In general, most states, including California, establish three categories of crimes: infractions, misdemeanors and felonies. It is important to know the differences between these categories, as the way a person's case will be treated in their state's court system depends on which category the alleged crime falls under.
The least serious categories of criminal activities are infractions. One example of an infraction is a speeding ticket. Usually if a person commits an infraction, they will merely be fined. When it comes to infractions, a person will need to be in court only a short amount of time, if they need to be in court at all. That being said, if a person racks up a series of infractions, the potential penalties could increase.
Next, there are misdemeanors. In general, a crime is a misdemeanor if the penalties associated with the crime do not exceed a year in jail. Some states simply define a misdemeanor as any type of crime that is not explicitly an infraction or a felony. There is a lot of flexibility when it comes to charging a person with a misdemeanor and with the potential punishments will be.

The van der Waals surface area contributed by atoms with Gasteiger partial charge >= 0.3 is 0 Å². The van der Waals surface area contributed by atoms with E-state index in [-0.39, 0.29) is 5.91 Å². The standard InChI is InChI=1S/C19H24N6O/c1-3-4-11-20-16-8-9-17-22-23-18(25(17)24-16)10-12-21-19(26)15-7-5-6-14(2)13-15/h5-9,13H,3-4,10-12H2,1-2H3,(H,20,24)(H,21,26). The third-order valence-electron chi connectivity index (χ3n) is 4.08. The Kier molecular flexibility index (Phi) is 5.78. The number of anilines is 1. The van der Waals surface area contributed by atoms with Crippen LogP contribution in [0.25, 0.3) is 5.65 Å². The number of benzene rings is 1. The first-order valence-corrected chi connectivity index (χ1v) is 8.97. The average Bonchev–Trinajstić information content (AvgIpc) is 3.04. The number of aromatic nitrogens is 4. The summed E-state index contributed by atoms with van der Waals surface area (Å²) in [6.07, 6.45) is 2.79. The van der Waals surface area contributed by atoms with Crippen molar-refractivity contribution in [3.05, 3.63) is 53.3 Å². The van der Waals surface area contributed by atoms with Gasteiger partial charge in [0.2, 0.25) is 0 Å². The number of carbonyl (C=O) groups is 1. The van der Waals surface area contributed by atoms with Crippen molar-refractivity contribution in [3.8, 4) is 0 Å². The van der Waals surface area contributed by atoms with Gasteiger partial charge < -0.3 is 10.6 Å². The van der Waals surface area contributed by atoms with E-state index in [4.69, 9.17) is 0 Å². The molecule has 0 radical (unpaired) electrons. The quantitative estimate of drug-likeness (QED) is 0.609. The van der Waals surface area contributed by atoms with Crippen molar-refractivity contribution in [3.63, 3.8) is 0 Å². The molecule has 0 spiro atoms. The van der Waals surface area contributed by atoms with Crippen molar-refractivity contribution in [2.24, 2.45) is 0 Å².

Finally, there are felonies. In general, a crime is a felony if the penalties associated with the crime exceed a year in prison. With felonies, court procedure is very important, so that the accused's constitutional rights are not violated. Some examples of felonies include arson, burglary and murder.
As you can see, the classification of a crime is very important, particularly when determining what types of penalties are on the table. If a person wants more information on how crimes are classified in California, they can contact a criminal defense attorney.
Source: FindLaw, "What Distinguishes a Misdemeanor From a Felony?," Accessed April 11, 2017